One citizen's take on the Dick that makes Chicago tick.


Friday, July 3, 2009


photo via Chicago Tribune: Chicago Aldermen tackle the pressing issue of bathing suit lengths in 1929

Looks like the City Council has been busy. I'm not saying they accomplished anything, but they certainly are keeping themselves busy.

With news that Chicago is grossly overpaying for the transport of dead bodies in the city, some aldermen are wising up:
"I think it’s time to start at zero and justify every single expenditure in the budget,” said 20th Ward alderman Willie Cochran.
Good idea.

The City Council's approval of mandatory furlough days for non-union employees also gave some aldermen the opportunity to voice their displeasure with the city's finances:
Lacking a complete picture of the city’s finances makes voting on budgetary matters difficult, several said.

Ald. Toni Preckwinkle (4th) referenced the Department of Budget and Management’s “evasion” and “lack of preparation” and said departmental staffers failed to provide information about the furlough proposal aldermen had asked for.

Ald. Leslie Hairston (5th) said budget staffers had shown an “unwillingness to provide information.”

“We need to start creating our own numbers,” she said. “I do not trust the budget department.”

Ald. Manny Flores (1st) even lashed out against corporation counsel Mara Georges during his statement.

“We can’t have a partnership where there is no trust,” he said, his voice rising.
And then, of course, the City Council finally got around to their due diligence on the parking meter lease. Not that it matters now. Chicago Parking Meters: Aldermen Scrutinize Deal After the Fact
Acknowledging fears of political repercussions, aldermen spent Thursday reviewing their quick decision to approve the now-controversial lease of Chicago's parking meters to a private company.

Council members devoted a four-hour hearing to the issue Thursday after spending a mere two days in December considering and approving Mayor Richard Daley's deal to get $1.15 billion upfront from a firm that will reap revenues for the next 75 years from steep rate hikes at all 36,000 parking spots across the city.

The parking meter system's new operators botched the transition, however, leading to a public outcry. And some aldermen said Thursday that business owners in the city's wards believe higher parking fees are driving away customers.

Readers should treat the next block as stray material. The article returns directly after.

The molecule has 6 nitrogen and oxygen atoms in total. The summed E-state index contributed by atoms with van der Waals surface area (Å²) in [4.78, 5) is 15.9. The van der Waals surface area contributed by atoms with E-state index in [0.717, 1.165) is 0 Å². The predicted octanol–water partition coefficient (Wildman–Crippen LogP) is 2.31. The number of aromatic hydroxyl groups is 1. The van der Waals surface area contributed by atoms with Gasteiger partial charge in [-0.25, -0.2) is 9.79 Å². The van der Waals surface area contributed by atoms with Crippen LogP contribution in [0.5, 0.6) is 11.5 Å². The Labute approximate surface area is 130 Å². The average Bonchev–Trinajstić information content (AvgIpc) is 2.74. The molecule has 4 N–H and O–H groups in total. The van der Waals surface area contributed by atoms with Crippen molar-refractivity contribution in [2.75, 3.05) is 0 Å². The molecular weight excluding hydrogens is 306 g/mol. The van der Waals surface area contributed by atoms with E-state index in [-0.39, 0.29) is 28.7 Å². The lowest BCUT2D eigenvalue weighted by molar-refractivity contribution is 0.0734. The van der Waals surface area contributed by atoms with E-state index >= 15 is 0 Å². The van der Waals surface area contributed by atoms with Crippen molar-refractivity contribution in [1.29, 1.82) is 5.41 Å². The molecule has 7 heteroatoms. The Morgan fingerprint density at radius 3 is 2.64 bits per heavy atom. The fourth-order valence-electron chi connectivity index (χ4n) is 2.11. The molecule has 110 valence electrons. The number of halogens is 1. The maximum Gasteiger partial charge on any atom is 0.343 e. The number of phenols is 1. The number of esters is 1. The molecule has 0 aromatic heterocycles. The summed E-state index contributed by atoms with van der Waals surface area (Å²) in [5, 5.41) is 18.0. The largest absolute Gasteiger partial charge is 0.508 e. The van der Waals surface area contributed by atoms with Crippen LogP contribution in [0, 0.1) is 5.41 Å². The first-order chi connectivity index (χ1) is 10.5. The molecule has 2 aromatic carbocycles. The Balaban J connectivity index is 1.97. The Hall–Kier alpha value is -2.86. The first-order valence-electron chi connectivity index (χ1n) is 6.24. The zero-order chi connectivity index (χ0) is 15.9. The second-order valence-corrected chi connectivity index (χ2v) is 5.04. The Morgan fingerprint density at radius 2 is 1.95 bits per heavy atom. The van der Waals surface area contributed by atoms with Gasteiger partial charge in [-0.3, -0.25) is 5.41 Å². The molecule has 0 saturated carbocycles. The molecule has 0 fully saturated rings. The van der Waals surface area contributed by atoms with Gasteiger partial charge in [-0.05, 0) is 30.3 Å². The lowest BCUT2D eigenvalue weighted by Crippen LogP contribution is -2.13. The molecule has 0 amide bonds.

"It's important that we get this right because it will have a damaging effect on metered retail communities, which are the lifeblood of our neighborhoods," said Ald. Thomas Tunney (44th), who's also a restaurant owner.
Better yet, check out John Kass' take on the aldermen's better late than never approach: Long-Winded Aldermen are Short on Memory:
Chicago aldermen spent hours ripping out their chest hair, one painful yank at a time, to protest Mayor Richard Daley's whopping parking meter rate increase, which they had the foresight to overwhelmingly approve a few months ago by a vote of 40-5.

OK, they didn't actually rip out their chest hairs. But they sure screeched like it.

"Utilization has fallen through the floor! We have nobody using these meters. It's not working. If you're going down Belmont, no one's parking on the street," Ald. Thomas Tunney (44th) cried at a hearing on Thursday. He was one of those who foolishly supported Daley's 2016 Olympic Dreams Hidden Parking Tax Increase.

The aldermen were all yelping the same song: No one's using the meters! They really shouldn't have approved his plan!
Anyone thinking about getting out of this meter deal, think again. From the Reader's Clout City blog:

So how do we get out of this?” Tunney asked the city lawyers and budget officials there to testify.

Their answer: we don’t.

As city attorney Jim McDonald explained, the agreement doesn’t specify any process for “unilateral termination.” “We’d have to negotiate it,” he said. Which means that the tab for tearing the deal up would would almost certainly exceed the $1.157 billion the city got to outsource the meters.

So Chicago Aldermen, what did we learn?
“This is the worst deal I’ve ever seen, but never again—it’s taught us something.”
Which brings me to my next point: Only 11 aldermen have signaled their support for Alderman Manny Flores' ordinance that will cap Chicago taxpayers' liability for the Olympic games at $500 million.

That's 12 aldermen total. We need that number to get up to 26. It better get up to 26. I don't know how the city can even guarantee $500 million when our budget looks the way it looks, with no relief in sight.

For now, you can congratulate these aldermen for having a functioning brain: Bob Fioretti (2nd Ward), Leslie Hairston (5th Ward), Freddrenna Lyle (6th Ward), Sandi Jackson (7th Ward), Willie Cochran (20th Ward), Ricardo Munoz (22nd Ward), Sharon Dixon (24th Ward), Scott Waguespack (32nd Ward), Richard Mell (33rd Ward), Eugene Schulter (47th Ward), Joe Moore (49th Ward).

If you don't see your alderman on this list, call him/her and ask why.

Never again, City Council? Haven't you learned by now?
Prove it.

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